Fifty years ago, churches had Sunday School followed by Worship Service every Sunday morning. Sunday School was a time of instruction, mostly for teaching kids, but most churches of my acquaintance also had adult Sunday School classes, but the folks who attended were mostly people with kids who were bringing them to be taught. The format was usually less formal than public school. Classes were small. There were often kids from 3 or 4 grades mixed together. Still, you were expected to listen to the teacher teach, not interrupt or talk in class, and generally behave yourself. At 14 I was really good at that, having attended church since before I could remember.

My Sunday School teacher at Delaware Assembly of God was a man in his 40s named Brother Shadwick. (In the Assemblies of God of my youth, every adult was either Brother or Sister from the pastor on down.) Brother Shadwick was short but wiry; he looked like a fighter with close-cropped hair, big ears and a bulbous nose, thick lips, and one of those sallow complexions that would go beet red when he got angry. He proved also to be proud and ignorant, always a dangerous combination.

Our class was in a small room off the fellowship hall. There couldn’t have been more than four or five of us. I don’t know if Brother Shadwick took an instant dislike to me, or if it was our first skirmish that made me his enemy. The lesson that day was about Jesus calming the storm on the Sea of Galilee. Brother Shadwick was trying to set the scene. He told us that fishing boat Jesus and the disciples were in was very small, about the size of a row boat.

I raised my hand.

“It must have been bigger than a row boat,” I said. “It held Jesus and twelve disciples and their fishing gear. Jesus fell asleep in the prow. How could he sleep in the prow of a row boat?”

Brother Shadwick looked daggers at me. He stopped the class and had us all bow our heads. He prayed that God would forgive my sins and overcome my rebellious spirit. I was embarrassed, of course, but I also knew that I was right and the Brother Shadwick was wrong. Rather than admit to being wrong, he had treated me as if I had done something shameful. I knew I was not rebellious. In fact I was a compliant child, and I resolved to keep my mouth shut unless I was called upon.

I don’t want to give the wrong impression. I was a 14-year-old boy. There is no other age when boys are more obnoxious. I was certainly not immune. I was no doubt tactless and cocky. But I was not interested in how he felt having his word questioned by a mere boy. I was interested in truth, and it mattered to me that he was changing the story to suit his own preconceptions. But after that incident I was wary.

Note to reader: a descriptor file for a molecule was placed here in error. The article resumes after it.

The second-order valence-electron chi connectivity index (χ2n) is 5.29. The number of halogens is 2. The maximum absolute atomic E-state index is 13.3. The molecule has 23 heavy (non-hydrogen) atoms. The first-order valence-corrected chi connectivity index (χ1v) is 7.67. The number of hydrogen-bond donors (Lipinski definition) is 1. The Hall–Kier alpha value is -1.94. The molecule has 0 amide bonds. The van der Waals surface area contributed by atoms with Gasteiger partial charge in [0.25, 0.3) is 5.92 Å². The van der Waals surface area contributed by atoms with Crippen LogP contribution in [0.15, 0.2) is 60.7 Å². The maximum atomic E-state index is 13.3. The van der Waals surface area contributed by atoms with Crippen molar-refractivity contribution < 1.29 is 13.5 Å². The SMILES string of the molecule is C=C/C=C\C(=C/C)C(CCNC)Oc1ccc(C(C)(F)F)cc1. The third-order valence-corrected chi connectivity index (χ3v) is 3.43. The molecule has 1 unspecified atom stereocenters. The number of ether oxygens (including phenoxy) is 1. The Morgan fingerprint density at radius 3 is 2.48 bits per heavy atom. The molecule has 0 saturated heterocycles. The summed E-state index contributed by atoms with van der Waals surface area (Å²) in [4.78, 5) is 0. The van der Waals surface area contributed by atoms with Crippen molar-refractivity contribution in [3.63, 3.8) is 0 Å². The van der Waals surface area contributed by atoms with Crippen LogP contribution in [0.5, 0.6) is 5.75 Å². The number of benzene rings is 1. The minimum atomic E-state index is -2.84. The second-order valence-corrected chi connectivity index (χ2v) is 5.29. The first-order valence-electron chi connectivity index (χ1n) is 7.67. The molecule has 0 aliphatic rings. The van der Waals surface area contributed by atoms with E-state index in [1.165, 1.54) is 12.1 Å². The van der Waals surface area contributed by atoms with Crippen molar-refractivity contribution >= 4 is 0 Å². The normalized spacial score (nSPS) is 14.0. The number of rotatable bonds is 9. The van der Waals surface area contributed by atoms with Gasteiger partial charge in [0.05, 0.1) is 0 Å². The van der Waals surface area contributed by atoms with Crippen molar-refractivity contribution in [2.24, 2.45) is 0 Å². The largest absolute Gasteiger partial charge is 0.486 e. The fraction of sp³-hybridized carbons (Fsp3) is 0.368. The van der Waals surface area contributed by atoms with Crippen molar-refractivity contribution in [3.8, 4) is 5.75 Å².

Some months later another incident occurred. Our class had been combined with another, and we now met in the fellowship hall where there was more room. My younger sister, Lani was in the class. There may have been as many as a dozen students. This time the lesson was from Jonah. The story of Jonah is bizarre even compared to other Old Testament stories. The feature most people remember is that Jonah was swallowed by a whale and survived inside it for three days, but that is not what makes it truly bizarre. Taken as a whole, it is a story about the compassion of the God of Israel for people who were not Israelites, who were in fact enemies of Israel. The last sentence, which God addresses to Jonah as a question, makes the point explicit:

And should I not have concern for the great city of Nineveh, in which there are more than a hundred and twenty thousand people who cannot tell their right hand from their left—and also many animals? (Jonah 4:11)

Brother Shadwick claimed that this meant that the people of Nineveh were savages, unable even to tell their left hand from their right. He compared them to people living in mud huts, eking out a living at subsistence farming. Sitting there listening, I kept thinking, “I’m not going to say anything. I’m not going to say anything.”

Then Brother Shadwick looked straight at me and asked, “Isn’t that right?”

What could I do? I pointed out that Nineveh was the capital city of the Assyrian empire, that they represented the dominant political power in the region at the time, and that the verse probably referred to children rather than to the entire population of the city. Brother Shadwick turned red. My sister rushed from the room to find our mom or dad. I found out later that she thought he was going to hit me. He did come toward me and stand over me. But he did not lay a hand on me. Instead he resorted once more to prayer for my rebellious spirit because I had dared to know more than he knew.

I do not know what resources Brother Shadwick turned to when he was preparing his Sunday School lessons. Perhaps he thought, as many people still think today, that he needed no resources but his own understanding to make sense of stories that were hundreds of years old. I was not so self-assured. My family had encyclopedias, bible dictionaries, study bibles, and alternate translations. When I read the bible, I referred to those resources to help me understand. I still use such helps when I read the bible.

Two more incidents help illuminate Brother Shadwick’s character. Both occurred shortly before my family left the church. The first was that Brother Shadwick got into a fight with a co-worker and was badly beaten. His nose was broken, and he came to church with his face heavily bandaged. He sued his attacker and lost. The judge decreed that Brother Shadwick had provoked his attacker, so no compensation was due. The second was a confrontation between Brother Shadwick and a new pastor who had come to set make things right at the church. I don’t remember what it was about. I just remember Brother Shadwick standing nose to nose with the pastor, flushed with anger, his hand balled into a fist and spitting his words between clenched teeth. He still had bandages on his nose. The pastor regarded him with absolute calm but refused to back down. We left that church, and it closed for good not long after.

Some people would have been soured on church forever by these incidents, but I was fortunate in several respects. My parents knew me well. They knew I was not trying to cause trouble or show up Brother Shadwick in front of the class. They didn’t berate or discipline me for standing up to Brother Shadwick when he said things that revealed his own prejudices, especially when he asked for my opinion. I also knew that Brother Shadwick was not best representing the character of Christ in these episodes, so they did not make me question God’s goodness. Besides, I had my own relationship with Christ, and he sustained me even when others who also claimed to follow him misunderstood me. So I bear Brother Shadwick no ill will. I hope he has found peace and been delivered from his anger.

Posted in about me, abuse of power, Christians, family, prayer, religion, spiritual life | 4 Comments